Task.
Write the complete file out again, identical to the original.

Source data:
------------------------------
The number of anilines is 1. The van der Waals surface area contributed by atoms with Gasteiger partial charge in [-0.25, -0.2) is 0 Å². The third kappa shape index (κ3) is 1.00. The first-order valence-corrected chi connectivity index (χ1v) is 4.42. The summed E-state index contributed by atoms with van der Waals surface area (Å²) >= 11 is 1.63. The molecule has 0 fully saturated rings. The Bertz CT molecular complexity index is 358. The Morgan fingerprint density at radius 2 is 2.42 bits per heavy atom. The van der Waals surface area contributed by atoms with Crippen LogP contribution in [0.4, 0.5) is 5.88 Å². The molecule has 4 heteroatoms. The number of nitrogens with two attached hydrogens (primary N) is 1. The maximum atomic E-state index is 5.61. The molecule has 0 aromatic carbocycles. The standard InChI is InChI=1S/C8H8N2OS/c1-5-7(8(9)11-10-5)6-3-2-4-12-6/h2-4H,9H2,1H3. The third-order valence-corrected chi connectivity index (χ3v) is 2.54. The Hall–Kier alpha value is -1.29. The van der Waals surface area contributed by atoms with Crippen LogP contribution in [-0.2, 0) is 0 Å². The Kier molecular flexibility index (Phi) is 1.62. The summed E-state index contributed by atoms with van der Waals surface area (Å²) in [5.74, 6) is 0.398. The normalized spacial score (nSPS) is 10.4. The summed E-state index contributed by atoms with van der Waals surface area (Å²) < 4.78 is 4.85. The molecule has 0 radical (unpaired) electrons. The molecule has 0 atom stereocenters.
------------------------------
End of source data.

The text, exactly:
The number of anilines is 1. The van der Waals surface area contributed by atoms with Gasteiger partial charge in [-0.25, -0.2) is 0 Å². The third kappa shape index (κ3) is 1.00. The first-order valence-corrected chi connectivity index (χ1v) is 4.42. The summed E-state index contributed by atoms with van der Waals surface area (Å²) >= 11 is 1.63. The molecule has 0 fully saturated rings. The Bertz CT molecular complexity index is 358. The Morgan fingerprint density at radius 2 is 2.42 bits per heavy atom. The van der Waals surface area contributed by atoms with Crippen LogP contribution in [0.4, 0.5) is 5.88 Å². The molecule has 4 heteroatoms. The number of nitrogens with two attached hydrogens (primary N) is 1. The maximum atomic E-state index is 5.61. The molecule has 0 aromatic carbocycles. The standard InChI is InChI=1S/C8H8N2OS/c1-5-7(8(9)11-10-5)6-3-2-4-12-6/h2-4H,9H2,1H3. The third-order valence-corrected chi connectivity index (χ3v) is 2.54. The Hall–Kier alpha value is -1.29. The van der Waals surface area contributed by atoms with Crippen LogP contribution in [-0.2, 0) is 0 Å². The Kier molecular flexibility index (Phi) is 1.62. The summed E-state index contributed by atoms with van der Waals surface area (Å²) in [5.74, 6) is 0.398. The normalized spacial score (nSPS) is 10.4. The summed E-state index contributed by atoms with van der Waals surface area (Å²) < 4.78 is 4.85. The molecule has 0 radical (unpaired) electrons. The molecule has 0 atom stereocenters.